Have had a productive day though, have learned a range of exciting new things in relation to some of the industrial sites I will be going to. "Stick-water" is not something you want to swim in, Im suspicious of any place with an entire room devoted to offal, and remain oddly impressed by people who seem to invent the most digestable euphemisms for the most disgusting really it is.

Saturday, October 16, 2010

terra incognita...second leg

The 'research roadie' so far has been through places I am well familiar with. Many a more minor road trip and camping extravaganza has taken place in the Far North and twelve great years were spent in the 'super' city of Auckland. The next leg of the journey is 54 days of going through areas I am almost completely unfamiliar with, and starts tomorrow.

The traverse of the west coast of the north island will precede a week in the windy city....and a ferry ride will then take me to the mainland in time for next month. Two weeks in the top of the south island will introduce me to one of the wine-making capitals of the world and all that that entails. A short deviation to Farewell Spit (predictable for a twitcher) is planned before heading south.

The bottom of the south promises the wildest of the weather and terrain and it's my hope to take a teensy break to beautiful Stewart Island. Such a protracted programme of field work is bound to see me earn a day or two away from the computer surely...! Its a huge programme and I only avoid fretting by thinking about it one region at a time. goes....

(image from

Wednesday, October 13, 2010 save an ailing farm....

I was playing the part of the tumbleweed on the west coast today. Wandering high above the volatile shoreline along the beautful Te Henga walkway, I was reviewing matters related to development on coastal pasture. Scores of related discussions and case law revolve around the retention of 'rural coastal character'.

It occured to me today that the efforts we go to to preserve such character might just beg a deeper inquiry. Why are we pouring resources into maintaining the 'natural' look of degraded pasture atop extremely exposed shore-lines when it's anything but natural?

When New Zealand was discovered it wasn't marvelled for it's erosion-prone grassed's haggard vistas of windswept gorse....nor it's many ailing fencelines. It was marvelled for its outstanding coastal vegetation, clinging resolutely to wild cliffs. It was marvelled for the fact that 40% of the worlds seabirds made their home there and left every year, always returning to their southern paradise. And marvelled still further for many beaches backed by towering dune systems.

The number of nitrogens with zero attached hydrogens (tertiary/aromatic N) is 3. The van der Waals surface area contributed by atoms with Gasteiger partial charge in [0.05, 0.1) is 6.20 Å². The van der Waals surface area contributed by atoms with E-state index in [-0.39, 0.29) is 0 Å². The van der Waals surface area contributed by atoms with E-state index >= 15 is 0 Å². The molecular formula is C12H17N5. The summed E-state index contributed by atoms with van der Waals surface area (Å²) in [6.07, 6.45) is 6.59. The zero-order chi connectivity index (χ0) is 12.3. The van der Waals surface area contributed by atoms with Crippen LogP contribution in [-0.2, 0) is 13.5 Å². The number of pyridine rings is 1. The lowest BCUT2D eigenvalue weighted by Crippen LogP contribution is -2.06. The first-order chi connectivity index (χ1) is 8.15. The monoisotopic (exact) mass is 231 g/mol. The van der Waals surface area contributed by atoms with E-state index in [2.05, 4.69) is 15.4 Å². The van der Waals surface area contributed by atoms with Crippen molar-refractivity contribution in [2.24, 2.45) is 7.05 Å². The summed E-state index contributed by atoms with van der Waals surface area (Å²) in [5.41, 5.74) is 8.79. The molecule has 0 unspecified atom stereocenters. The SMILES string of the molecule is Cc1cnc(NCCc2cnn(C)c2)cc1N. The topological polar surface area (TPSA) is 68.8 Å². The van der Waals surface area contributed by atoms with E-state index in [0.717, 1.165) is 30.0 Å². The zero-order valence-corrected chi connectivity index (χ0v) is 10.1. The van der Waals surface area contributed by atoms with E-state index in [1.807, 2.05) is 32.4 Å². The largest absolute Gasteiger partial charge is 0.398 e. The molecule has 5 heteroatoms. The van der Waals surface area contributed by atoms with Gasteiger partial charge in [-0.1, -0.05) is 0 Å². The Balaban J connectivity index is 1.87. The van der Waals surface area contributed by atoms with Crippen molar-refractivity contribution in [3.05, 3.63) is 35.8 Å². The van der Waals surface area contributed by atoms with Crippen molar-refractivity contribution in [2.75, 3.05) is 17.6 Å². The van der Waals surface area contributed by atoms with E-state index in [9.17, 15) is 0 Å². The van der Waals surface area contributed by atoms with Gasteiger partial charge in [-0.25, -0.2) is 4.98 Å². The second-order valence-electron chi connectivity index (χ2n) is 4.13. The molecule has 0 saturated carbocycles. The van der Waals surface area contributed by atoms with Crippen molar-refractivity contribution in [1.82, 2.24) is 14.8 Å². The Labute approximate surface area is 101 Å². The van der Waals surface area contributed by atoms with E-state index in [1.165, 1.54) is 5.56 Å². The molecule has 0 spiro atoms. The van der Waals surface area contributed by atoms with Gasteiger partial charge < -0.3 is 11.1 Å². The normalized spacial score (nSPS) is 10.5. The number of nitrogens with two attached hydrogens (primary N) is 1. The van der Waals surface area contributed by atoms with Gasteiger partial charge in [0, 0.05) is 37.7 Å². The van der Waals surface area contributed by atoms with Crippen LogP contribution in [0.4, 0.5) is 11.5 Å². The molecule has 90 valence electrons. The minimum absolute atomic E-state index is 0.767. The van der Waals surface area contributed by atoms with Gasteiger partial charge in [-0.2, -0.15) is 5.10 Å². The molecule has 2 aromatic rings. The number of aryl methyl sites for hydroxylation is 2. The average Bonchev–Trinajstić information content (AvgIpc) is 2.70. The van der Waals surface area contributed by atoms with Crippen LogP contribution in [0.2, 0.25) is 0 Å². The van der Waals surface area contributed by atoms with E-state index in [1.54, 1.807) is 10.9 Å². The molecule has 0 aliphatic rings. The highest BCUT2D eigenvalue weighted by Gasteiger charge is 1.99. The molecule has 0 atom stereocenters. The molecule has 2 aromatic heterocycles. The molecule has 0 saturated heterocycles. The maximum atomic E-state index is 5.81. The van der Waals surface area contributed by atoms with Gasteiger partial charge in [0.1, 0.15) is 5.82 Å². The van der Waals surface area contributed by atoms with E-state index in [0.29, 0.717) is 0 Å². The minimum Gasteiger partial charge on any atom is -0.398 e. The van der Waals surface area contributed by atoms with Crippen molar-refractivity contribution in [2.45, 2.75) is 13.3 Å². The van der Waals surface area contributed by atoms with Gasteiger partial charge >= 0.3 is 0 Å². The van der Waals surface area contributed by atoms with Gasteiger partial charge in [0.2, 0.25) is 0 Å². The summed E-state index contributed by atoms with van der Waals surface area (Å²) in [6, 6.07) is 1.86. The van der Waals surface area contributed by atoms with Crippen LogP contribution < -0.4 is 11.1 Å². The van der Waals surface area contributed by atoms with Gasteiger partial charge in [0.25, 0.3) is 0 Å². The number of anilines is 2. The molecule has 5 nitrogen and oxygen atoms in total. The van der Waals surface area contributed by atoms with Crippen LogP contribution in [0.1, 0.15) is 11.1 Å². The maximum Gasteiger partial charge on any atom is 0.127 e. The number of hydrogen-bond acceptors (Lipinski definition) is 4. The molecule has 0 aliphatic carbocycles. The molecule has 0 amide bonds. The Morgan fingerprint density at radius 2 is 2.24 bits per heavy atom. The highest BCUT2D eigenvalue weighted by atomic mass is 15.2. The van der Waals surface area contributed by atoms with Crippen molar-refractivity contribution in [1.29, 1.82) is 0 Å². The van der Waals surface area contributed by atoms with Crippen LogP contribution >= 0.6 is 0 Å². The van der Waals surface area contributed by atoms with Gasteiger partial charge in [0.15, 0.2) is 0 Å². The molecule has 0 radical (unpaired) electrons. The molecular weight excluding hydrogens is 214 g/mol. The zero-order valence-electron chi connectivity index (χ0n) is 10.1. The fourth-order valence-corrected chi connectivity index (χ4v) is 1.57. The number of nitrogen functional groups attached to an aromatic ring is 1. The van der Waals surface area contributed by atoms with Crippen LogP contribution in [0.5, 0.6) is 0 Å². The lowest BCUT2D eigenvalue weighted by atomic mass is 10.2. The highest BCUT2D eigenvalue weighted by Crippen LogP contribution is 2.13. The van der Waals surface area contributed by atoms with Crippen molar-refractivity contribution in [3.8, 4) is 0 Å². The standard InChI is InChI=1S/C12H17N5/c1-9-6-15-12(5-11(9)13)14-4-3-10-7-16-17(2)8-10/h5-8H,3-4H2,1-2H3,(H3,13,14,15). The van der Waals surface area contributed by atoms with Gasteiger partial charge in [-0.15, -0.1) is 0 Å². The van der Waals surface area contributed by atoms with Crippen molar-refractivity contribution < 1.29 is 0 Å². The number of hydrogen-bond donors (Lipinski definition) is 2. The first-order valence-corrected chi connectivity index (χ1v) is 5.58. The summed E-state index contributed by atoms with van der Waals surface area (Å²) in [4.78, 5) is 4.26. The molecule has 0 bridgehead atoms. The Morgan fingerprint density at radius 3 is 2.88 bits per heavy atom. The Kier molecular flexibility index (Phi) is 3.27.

And this wasn't thousands of years ago. The pastoral landscape has been a relatively new concept. We spent the past barely 200 years scuttling about with brushcutters and giant saws, pausing only to look at the great works of Constable for inspiration and technical reference. It is a mere blip in our natural history and the costly and unmoving troops marching to retain said degraded pasture, forsaking all other land uses (in this case including indigenous revegetation!)seem to be remiss in the way they direct their energies.

There is a time and place for retention of rural landscapes, but it would seem from my travels that said landscape (degraded, gorse cloaked pasture) seems to occupy a heck of a lot of our land area and its protection a little too much of our time...and perhaps it's value might be somewhat overstated...just putting it out there....

Tuesday, October 12, 2010 never suspect the little one....

I was sitting in the sun near an estuary area today, reviewing some notes before going on to a large industrial site. Despite the sudden cool of Auckland in the past few days, a few of the more reslient mosquitoes around these parts were out in force.

As the odd one zeroed in on my ankles and arms, I was reminded of a poem by Robert Frost. I think it was called 'A Considerable Mite'. It gave rare attention to the activities of a speck of a buzzing insect of some description. I remember thinking the teensy subject of the poem was really rather valiant despite it's demonstrable diminutive stature. Busy in it's toils (which in my case seemed to revolve fairly exclusively around biting me)you had to hand it to it. Providing 'it' was equally microscopic so as not to be an unreasonable burden.

Bitten into departure, I trudged off to the site to be met with typically affable environmental manager. Driving around the site, the extent of operations was quite a contrast to my own personal experience of (mostly) small-site environmental compliance. The detailed site management characteristics provided for some measure of comfort that the onsite natural features had some security of existence, some with management regimes (and resources most likely) superior to our own manager of our Crown conservation estate.